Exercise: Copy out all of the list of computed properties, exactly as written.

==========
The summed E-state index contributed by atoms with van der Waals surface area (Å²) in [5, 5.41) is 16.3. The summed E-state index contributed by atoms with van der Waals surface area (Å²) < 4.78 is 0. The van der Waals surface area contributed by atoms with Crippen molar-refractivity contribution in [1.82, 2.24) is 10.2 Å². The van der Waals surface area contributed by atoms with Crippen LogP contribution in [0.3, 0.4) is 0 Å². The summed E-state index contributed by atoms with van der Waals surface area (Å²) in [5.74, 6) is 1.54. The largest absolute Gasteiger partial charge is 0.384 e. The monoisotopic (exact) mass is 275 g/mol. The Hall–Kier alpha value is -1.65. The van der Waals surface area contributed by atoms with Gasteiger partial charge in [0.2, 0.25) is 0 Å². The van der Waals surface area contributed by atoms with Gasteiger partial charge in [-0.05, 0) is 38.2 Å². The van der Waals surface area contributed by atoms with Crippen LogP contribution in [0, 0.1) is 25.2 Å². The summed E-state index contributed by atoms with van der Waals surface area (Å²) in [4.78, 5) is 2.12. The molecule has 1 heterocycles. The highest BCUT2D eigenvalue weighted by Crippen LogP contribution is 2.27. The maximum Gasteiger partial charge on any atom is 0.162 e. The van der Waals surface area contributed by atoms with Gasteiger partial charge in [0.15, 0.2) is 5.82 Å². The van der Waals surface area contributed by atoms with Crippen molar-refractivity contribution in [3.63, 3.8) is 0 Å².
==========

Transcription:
The summed E-state index contributed by atoms with van der Waals surface area (Å²) in [5, 5.41) is 16.3. The summed E-state index contributed by atoms with van der Waals surface area (Å²) < 4.78 is 0. The van der Waals surface area contributed by atoms with Crippen molar-refractivity contribution in [1.82, 2.24) is 10.2 Å². The van der Waals surface area contributed by atoms with Crippen LogP contribution in [0.3, 0.4) is 0 Å². The summed E-state index contributed by atoms with van der Waals surface area (Å²) in [5.74, 6) is 1.54. The largest absolute Gasteiger partial charge is 0.384 e. The monoisotopic (exact) mass is 275 g/mol. The Hall–Kier alpha value is -1.65. The van der Waals surface area contributed by atoms with Gasteiger partial charge in [0.2, 0.25) is 0 Å². The van der Waals surface area contributed by atoms with Gasteiger partial charge in [-0.05, 0) is 38.2 Å². The van der Waals surface area contributed by atoms with Crippen LogP contribution in [0, 0.1) is 25.2 Å². The summed E-state index contributed by atoms with van der Waals surface area (Å²) in [4.78, 5) is 2.12. The molecule has 1 heterocycles. The highest BCUT2D eigenvalue weighted by Crippen LogP contribution is 2.27. The maximum Gasteiger partial charge on any atom is 0.162 e. The van der Waals surface area contributed by atoms with Gasteiger partial charge in [0.15, 0.2) is 5.82 Å². The van der Waals surface area contributed by atoms with Crippen molar-refractivity contribution in [3.63, 3.8) is 0 Å².